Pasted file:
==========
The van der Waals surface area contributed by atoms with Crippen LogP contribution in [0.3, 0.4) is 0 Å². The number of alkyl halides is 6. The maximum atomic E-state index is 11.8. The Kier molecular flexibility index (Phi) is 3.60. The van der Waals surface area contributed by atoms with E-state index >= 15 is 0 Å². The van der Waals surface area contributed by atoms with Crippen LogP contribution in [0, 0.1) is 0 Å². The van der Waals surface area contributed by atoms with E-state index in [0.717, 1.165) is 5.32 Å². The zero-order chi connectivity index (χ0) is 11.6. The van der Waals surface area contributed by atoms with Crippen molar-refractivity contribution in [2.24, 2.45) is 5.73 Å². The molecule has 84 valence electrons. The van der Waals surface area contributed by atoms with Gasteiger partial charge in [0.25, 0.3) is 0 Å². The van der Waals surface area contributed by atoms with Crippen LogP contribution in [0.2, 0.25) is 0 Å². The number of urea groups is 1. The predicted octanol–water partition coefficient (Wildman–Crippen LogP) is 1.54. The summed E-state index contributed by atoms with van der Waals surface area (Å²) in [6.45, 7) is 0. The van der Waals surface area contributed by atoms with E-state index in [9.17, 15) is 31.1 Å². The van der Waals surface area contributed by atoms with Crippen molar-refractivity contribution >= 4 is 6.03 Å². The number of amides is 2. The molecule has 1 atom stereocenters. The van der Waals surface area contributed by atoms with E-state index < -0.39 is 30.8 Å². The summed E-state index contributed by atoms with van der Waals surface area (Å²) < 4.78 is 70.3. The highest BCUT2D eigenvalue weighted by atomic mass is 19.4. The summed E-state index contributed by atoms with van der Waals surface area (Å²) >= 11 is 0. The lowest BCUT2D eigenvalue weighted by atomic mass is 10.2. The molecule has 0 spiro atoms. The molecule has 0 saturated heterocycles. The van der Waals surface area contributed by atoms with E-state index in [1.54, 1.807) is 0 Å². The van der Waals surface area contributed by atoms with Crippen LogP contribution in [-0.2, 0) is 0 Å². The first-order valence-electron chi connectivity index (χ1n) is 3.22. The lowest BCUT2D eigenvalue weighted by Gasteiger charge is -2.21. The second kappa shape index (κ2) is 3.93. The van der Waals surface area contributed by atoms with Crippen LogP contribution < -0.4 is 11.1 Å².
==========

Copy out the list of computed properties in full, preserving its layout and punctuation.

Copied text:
The van der Waals surface area contributed by atoms with Crippen LogP contribution in [0.3, 0.4) is 0 Å². The number of alkyl halides is 6. The maximum atomic E-state index is 11.8. The Kier molecular flexibility index (Phi) is 3.60. The van der Waals surface area contributed by atoms with E-state index >= 15 is 0 Å². The van der Waals surface area contributed by atoms with Crippen LogP contribution in [0, 0.1) is 0 Å². The van der Waals surface area contributed by atoms with E-state index in [0.717, 1.165) is 5.32 Å². The zero-order chi connectivity index (χ0) is 11.6. The van der Waals surface area contributed by atoms with Crippen molar-refractivity contribution in [2.24, 2.45) is 5.73 Å². The molecule has 84 valence electrons. The van der Waals surface area contributed by atoms with Gasteiger partial charge in [0.25, 0.3) is 0 Å². The van der Waals surface area contributed by atoms with Crippen LogP contribution in [0.2, 0.25) is 0 Å². The number of urea groups is 1. The predicted octanol–water partition coefficient (Wildman–Crippen LogP) is 1.54. The summed E-state index contributed by atoms with van der Waals surface area (Å²) in [6.45, 7) is 0. The van der Waals surface area contributed by atoms with E-state index in [9.17, 15) is 31.1 Å². The van der Waals surface area contributed by atoms with Crippen molar-refractivity contribution >= 4 is 6.03 Å². The number of amides is 2. The molecule has 1 atom stereocenters. The van der Waals surface area contributed by atoms with E-state index < -0.39 is 30.8 Å². The summed E-state index contributed by atoms with van der Waals surface area (Å²) < 4.78 is 70.3. The highest BCUT2D eigenvalue weighted by atomic mass is 19.4. The summed E-state index contributed by atoms with van der Waals surface area (Å²) >= 11 is 0. The lowest BCUT2D eigenvalue weighted by atomic mass is 10.2. The molecule has 0 spiro atoms. The molecule has 0 saturated heterocycles. The van der Waals surface area contributed by atoms with E-state index in [1.54, 1.807) is 0 Å². The van der Waals surface area contributed by atoms with Crippen LogP contribution in [-0.2, 0) is 0 Å². The first-order valence-electron chi connectivity index (χ1n) is 3.22. The lowest BCUT2D eigenvalue weighted by Gasteiger charge is -2.21. The second kappa shape index (κ2) is 3.93. The van der Waals surface area contributed by atoms with Crippen LogP contribution < -0.4 is 11.1 Å².